Mark Burdis

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Burdis in 2016

Mark Burdis (born 2 March 1968) is an English actor who started his career at the age of six in 1974 in the Plague of London (LWT). He currently works as a boxing ring announcer.

Early life[edit]

He attended Holloway School[1] and the Anna Scher Theatre in Islington London and he received the Rowena Roberts comedy award from Michael Caine in 1986.


Burdis is most well known for his role as Christopher "Stewpot" Stewart in the BBC Television Children's show Grange Hill from 1981 to 1985.[2] His later television work has included appearing in the award-winning BBC Television Police mockumentary Operation Good Guys.

He played the lead role of Pip in a BBC production of Great Expectations.[citation needed] He also appeared in many episodes of EastEnders playing Gary Rawlings (BBC)[citation needed] and played PC Naylor alongside David Jason in the series A Touch Of Frost (Yorkshire TV).

In 1985, he appeared in To Hull and Back, the first feature length edition of Only Fools And Horses, playing garage mechanic Colin, who works for Boycie.

Mark also starred as Scatto in the BBC'S children's The Roman Mysteries.

He also appeared in The Bill playing Joe, the rather shady brother of DC Paul Riley.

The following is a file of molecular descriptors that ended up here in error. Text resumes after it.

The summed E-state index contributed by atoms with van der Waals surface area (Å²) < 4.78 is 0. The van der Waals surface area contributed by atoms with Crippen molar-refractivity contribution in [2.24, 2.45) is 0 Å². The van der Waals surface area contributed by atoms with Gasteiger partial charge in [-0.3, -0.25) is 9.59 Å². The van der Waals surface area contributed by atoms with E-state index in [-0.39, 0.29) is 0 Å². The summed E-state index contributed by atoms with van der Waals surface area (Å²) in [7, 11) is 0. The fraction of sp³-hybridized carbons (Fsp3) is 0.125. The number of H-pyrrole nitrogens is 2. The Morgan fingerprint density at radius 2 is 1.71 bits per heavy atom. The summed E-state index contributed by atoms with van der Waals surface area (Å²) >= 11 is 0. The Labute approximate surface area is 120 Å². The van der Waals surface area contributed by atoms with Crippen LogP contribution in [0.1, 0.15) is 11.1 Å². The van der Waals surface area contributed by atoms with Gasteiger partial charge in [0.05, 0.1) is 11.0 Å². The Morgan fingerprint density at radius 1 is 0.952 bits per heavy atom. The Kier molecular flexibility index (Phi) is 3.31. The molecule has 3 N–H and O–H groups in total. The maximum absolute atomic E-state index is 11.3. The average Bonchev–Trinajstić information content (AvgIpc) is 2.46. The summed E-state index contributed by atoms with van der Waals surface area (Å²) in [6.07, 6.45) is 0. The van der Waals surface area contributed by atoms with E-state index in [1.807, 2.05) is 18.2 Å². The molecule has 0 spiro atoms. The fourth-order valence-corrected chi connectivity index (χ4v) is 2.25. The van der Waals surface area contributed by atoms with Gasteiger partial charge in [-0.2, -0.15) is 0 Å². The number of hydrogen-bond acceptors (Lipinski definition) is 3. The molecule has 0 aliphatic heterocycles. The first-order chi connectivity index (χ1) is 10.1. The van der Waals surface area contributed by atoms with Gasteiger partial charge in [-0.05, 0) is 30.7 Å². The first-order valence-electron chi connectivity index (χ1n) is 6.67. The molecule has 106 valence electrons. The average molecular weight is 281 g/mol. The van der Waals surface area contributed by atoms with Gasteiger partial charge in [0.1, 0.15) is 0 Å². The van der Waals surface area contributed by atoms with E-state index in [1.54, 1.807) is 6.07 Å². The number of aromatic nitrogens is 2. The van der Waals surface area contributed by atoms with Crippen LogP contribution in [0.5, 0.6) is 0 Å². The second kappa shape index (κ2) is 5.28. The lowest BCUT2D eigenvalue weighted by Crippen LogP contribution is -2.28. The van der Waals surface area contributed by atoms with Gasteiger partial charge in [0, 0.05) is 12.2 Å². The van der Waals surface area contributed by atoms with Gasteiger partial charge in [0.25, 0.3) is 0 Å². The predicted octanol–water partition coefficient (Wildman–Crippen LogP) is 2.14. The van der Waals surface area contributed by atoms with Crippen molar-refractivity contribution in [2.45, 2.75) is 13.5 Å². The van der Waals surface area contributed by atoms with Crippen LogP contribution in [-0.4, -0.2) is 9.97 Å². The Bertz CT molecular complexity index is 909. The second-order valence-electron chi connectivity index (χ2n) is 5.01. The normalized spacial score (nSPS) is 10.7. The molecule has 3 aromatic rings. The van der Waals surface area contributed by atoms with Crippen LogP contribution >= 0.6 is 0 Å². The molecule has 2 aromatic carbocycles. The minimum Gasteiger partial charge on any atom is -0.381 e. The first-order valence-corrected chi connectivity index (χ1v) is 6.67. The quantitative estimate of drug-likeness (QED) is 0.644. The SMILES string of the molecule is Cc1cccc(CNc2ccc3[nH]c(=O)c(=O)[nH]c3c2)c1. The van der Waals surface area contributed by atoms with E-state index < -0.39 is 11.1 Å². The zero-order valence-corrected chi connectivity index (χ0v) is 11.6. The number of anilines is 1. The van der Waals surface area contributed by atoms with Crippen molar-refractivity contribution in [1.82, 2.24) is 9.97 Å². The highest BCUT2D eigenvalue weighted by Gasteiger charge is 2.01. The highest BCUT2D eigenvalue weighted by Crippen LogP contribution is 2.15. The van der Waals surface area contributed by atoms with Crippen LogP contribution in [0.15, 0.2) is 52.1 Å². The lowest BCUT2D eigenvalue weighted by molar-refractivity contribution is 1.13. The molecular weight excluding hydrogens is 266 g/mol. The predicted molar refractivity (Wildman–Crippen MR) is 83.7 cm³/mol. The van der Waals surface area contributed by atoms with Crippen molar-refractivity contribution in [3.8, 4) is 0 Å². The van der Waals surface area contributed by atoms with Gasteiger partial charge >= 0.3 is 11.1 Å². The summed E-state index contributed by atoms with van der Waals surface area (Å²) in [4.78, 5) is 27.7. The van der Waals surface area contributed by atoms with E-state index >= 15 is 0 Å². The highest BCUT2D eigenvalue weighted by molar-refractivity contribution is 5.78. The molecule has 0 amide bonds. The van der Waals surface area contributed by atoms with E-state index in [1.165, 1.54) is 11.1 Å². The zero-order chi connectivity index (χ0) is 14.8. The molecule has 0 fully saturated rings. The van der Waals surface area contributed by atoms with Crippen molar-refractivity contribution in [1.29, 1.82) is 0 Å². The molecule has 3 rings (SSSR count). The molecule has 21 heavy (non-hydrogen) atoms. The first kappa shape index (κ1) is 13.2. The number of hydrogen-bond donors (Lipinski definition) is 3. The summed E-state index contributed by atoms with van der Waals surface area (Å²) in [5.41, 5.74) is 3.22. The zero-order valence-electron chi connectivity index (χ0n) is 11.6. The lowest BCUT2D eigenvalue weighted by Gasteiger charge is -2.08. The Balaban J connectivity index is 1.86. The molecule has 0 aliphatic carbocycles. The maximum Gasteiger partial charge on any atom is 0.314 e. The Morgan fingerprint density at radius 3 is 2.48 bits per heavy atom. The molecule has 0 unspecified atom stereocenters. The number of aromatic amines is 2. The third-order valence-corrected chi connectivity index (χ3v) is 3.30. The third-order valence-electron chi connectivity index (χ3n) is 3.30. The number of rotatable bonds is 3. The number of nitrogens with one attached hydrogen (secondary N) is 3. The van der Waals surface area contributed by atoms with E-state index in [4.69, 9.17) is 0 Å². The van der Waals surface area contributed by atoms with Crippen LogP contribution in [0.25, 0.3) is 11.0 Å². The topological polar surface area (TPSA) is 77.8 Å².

Mark for a few years now has been a ring announcer for boxing matches.


He has also played roles in West End theatre productions such as A Slice of Saturday Night and The Good Woman of Sichuan.


Burdis had a leading role in Final Cut, starring Jude Law, Ray Winstone, and Kathy Burke; and starred in Love, Honour and Obey, with Jude Law, Ray Winstone, and Johnny Lee Miller. Mark has a leading role in the 2013 movie "Still Waters" starring John Hannah.

His appearances on film include playing the character of "Mark" in the 1990 release of The Krays.[3]

Personal life[edit]

He is the younger brother of the British actor, film producer, director, and screenwriter, Ray Burdis.



  1. ^ The Old Camdenians Club. Retrieved 31 January 2015
  2. ^ "Grange Hill Online website's "Roll Call" page.". Archived from the original on 8 December 2006. Retrieved 31 December 2006. 
  3. ^ ""The Krays" (1990) full credits page at the IMDB". Retrieved 1 January 2007. 

External links[edit]